THERE IS NO SAFE LEVEL of exposure to lead for our children. This is a significant problem for children living in contaminated areas, because children breathe in air and ingest dirt that contains tiny amounts of lead. And while the rest of the world has been responding to the need to lower and effectively eliminate lead from the environment, health advisors to the Australian government have prevaricated over the evidence to support these reductions.
Lead exposure in Australian communities is dominated by three sources: mining and smelting emissions; lead paint; and leaded petrol. Lead levels in paint were up to 50 per cent by weight before the 1950s but thereafter several reductions were mandated bringing the allowable concentration to 0.1 per cent in 1997.
Unleaded petrol was introduced in Australia in 1985, with the lead content in petrol declining from 0.84 g/L in 1990 to 0.2 g/L in 1996, until it was finally banned in 2002.
But as a result of the lead-heavy bad old days, many of the older, inner city areas of Australia became heavily contaminated with lead. It is this historical lead that children continue to be exposed to.
And although Australia continues to be a world leader in lead metal mining, smelting and processing there has been a significant lack of research funding directed towards understanding exposures and the real risks associated with the lead industry.
For example, there has never been any major long-term study investigating environmental lead plus other metals exposures in the lead-mining towns of Mount Isa or Broken Hill. Rachel Earl did a study in 2011 on Port Pirie and Broken Hill as part of her PhD and her study (pdf) drew the same conclusions as previous international studies: that there was no safe, lower threshold for lead exposure and that low and initial lead exposures may indeed cause proportionately greater impact on children’s cognition than higher levels.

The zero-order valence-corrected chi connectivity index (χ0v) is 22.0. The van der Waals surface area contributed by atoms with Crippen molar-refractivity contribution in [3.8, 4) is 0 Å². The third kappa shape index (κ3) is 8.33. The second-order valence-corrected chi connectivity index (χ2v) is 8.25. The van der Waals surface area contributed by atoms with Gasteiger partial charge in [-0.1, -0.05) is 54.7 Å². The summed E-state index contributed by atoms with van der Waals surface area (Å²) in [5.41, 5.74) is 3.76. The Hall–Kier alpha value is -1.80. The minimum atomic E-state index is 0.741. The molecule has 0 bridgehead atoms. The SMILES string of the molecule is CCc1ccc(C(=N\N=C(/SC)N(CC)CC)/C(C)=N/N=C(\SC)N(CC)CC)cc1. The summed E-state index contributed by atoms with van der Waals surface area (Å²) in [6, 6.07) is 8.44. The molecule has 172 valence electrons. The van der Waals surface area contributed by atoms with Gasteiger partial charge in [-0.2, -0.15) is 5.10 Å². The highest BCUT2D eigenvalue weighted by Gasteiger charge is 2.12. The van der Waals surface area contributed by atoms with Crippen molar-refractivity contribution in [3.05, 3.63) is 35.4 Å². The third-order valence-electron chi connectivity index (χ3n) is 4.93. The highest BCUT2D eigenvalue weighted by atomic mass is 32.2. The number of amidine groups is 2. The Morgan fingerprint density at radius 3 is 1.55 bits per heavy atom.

However any negative human health impact arising from lead extraction and refining has been down-played consistently by mining companies, governments, councils, health officials and regulators so as to not challenge the status quo and disrupt economic opportunities for remote rural Australian towns and the wider Australian community.
As a consequence, affected Australian communities have never been able to assess the real risk to their health. Meanwhile, communities residing adjacent to lead mining, smelting and refining centres such as those in Broken Hill, Port Pirie and Mount Isa continue to be exposed to environmental lead and continue to be protected inadequately by out-dated standards.
The quiet concern about lead exposure is very clearly evident in Medicare statistics that show 107,810 blood lead tests were conducted on all Australians in the last decade. It is a significant lost opportunity that the results from these tests are not captured and analysed by the NHMRC as part its work the work to raise the standard of individual and public health throughout Australia.
Science shows that lead exposure is associated with a delay in the start of puberty and adverse reproductive and development effects in young adults who have mean blood levels less than or equal to 5 millionths of a gram per 100 millilitres of blood (or micrograms per deciliter: μg/dL).
Adults are not protected from exposures either. The US EPA concluded in 2013 that causal relationships exist between low-lead exposures (less than 10 µg/dL) and damage such heart disease and hypertension. They also concluded that lead exposure is likely to contribute to reduced kidney function. In addition, there is strong evidence also that lead exposure reduces semen quality and may affect some aspects of female reproductive function.
In about 1960, health agencies in Europe and the USA set a blood lead “level of concern” at 60 μg/dL. Then, as more evidence became available it was lowered to 40 μg/dL in 1971; to 30 μg/dL in 1985; and lastly, to 10 μg/dL in 1991. This was the level that pediatricians and other health professionals could use for establishing priorities and interventions for a lead-poisoned child.
But in Australia, after a review in 2009, the figure of 10 µg/dL was reaffirmed by the National Health and Medical Research Council (NHMRC), which provides advice to the Australian government (pdf). Since 2012, another review of that figure has been underway, with the results due sometime next year.
With the overwhelming mountain of evidence that Australia’s lead level for children is too high, we ask why would it take the NHMRC so long to undertake what appears to be a review of reviews, in the anticipation that they might conclude something different from other global experts?
Prevention of any lead exposure must be a key goal for the government. The current goal of 10 µg/dL is outdated and will inevitably result in harm to Australian children. We believe this goal should be cut to just 1 µg/dL. Even this figure is 62 times greater than ‘natural’ lead levels in humans. In the words of the NHMRC itself, “No threshold of lead exposure below which any exposure might be considered ‘safe’ in respect of cognitive abilities has ever been identified” (pdf). The time to act is now, because further procrastination will be the thief our future children’s opportunities. We have a moral responsibility to protect those who cannot protect themselves.
Read article at the ABC